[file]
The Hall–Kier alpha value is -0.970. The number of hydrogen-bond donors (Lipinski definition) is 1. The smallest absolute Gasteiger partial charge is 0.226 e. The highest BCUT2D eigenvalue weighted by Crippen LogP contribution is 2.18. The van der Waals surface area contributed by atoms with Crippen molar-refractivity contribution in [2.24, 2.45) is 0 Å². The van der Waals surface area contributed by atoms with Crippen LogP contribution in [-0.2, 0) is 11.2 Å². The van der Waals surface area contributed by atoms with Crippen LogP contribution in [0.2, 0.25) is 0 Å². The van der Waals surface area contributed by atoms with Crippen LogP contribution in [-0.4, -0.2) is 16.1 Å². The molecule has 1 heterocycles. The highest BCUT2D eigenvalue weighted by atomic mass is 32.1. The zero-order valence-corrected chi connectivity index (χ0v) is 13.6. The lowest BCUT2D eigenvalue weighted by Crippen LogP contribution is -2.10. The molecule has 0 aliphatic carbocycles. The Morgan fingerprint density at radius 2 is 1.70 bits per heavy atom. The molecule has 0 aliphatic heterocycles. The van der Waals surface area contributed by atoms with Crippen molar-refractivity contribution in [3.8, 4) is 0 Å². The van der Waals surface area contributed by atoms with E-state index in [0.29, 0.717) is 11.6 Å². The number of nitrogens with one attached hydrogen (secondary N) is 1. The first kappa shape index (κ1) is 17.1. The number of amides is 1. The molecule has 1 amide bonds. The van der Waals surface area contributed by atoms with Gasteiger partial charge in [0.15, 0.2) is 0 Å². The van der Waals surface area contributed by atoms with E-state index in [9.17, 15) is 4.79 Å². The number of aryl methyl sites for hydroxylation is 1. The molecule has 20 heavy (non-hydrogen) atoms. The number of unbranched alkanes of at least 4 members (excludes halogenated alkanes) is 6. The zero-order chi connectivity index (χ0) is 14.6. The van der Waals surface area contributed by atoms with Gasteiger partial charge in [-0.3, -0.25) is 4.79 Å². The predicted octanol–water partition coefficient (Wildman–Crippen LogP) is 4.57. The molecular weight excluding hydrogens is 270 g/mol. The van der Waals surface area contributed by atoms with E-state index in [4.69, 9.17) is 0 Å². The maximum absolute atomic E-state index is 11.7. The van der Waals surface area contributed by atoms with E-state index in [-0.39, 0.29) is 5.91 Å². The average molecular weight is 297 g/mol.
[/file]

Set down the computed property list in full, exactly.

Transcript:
The Hall–Kier alpha value is -0.970. The number of hydrogen-bond donors (Lipinski definition) is 1. The smallest absolute Gasteiger partial charge is 0.226 e. The highest BCUT2D eigenvalue weighted by Crippen LogP contribution is 2.18. The van der Waals surface area contributed by atoms with Crippen molar-refractivity contribution in [2.24, 2.45) is 0 Å². The van der Waals surface area contributed by atoms with Crippen LogP contribution in [-0.2, 0) is 11.2 Å². The van der Waals surface area contributed by atoms with Crippen LogP contribution in [0.2, 0.25) is 0 Å². The van der Waals surface area contributed by atoms with Crippen LogP contribution in [-0.4, -0.2) is 16.1 Å². The molecule has 1 heterocycles. The highest BCUT2D eigenvalue weighted by atomic mass is 32.1. The zero-order valence-corrected chi connectivity index (χ0v) is 13.6. The lowest BCUT2D eigenvalue weighted by Crippen LogP contribution is -2.10. The molecule has 0 aliphatic carbocycles. The Morgan fingerprint density at radius 2 is 1.70 bits per heavy atom. The molecule has 0 aliphatic heterocycles. The van der Waals surface area contributed by atoms with Crippen molar-refractivity contribution in [3.8, 4) is 0 Å². The van der Waals surface area contributed by atoms with E-state index in [0.29, 0.717) is 11.6 Å². The number of nitrogens with one attached hydrogen (secondary N) is 1. The first kappa shape index (κ1) is 17.1. The number of amides is 1. The molecule has 1 amide bonds. The van der Waals surface area contributed by atoms with Gasteiger partial charge in [0.15, 0.2) is 0 Å². The van der Waals surface area contributed by atoms with E-state index in [9.17, 15) is 4.79 Å². The number of aryl methyl sites for hydroxylation is 1. The molecule has 20 heavy (non-hydrogen) atoms. The number of unbranched alkanes of at least 4 members (excludes halogenated alkanes) is 6. The zero-order chi connectivity index (χ0) is 14.6. The van der Waals surface area contributed by atoms with Gasteiger partial charge in [-0.3, -0.25) is 4.79 Å². The predicted octanol–water partition coefficient (Wildman–Crippen LogP) is 4.57. The molecular weight excluding hydrogens is 270 g/mol. The van der Waals surface area contributed by atoms with E-state index in [4.69, 9.17) is 0 Å². The maximum absolute atomic E-state index is 11.7. The van der Waals surface area contributed by atoms with E-state index in [-0.39, 0.29) is 5.91 Å². The average molecular weight is 297 g/mol.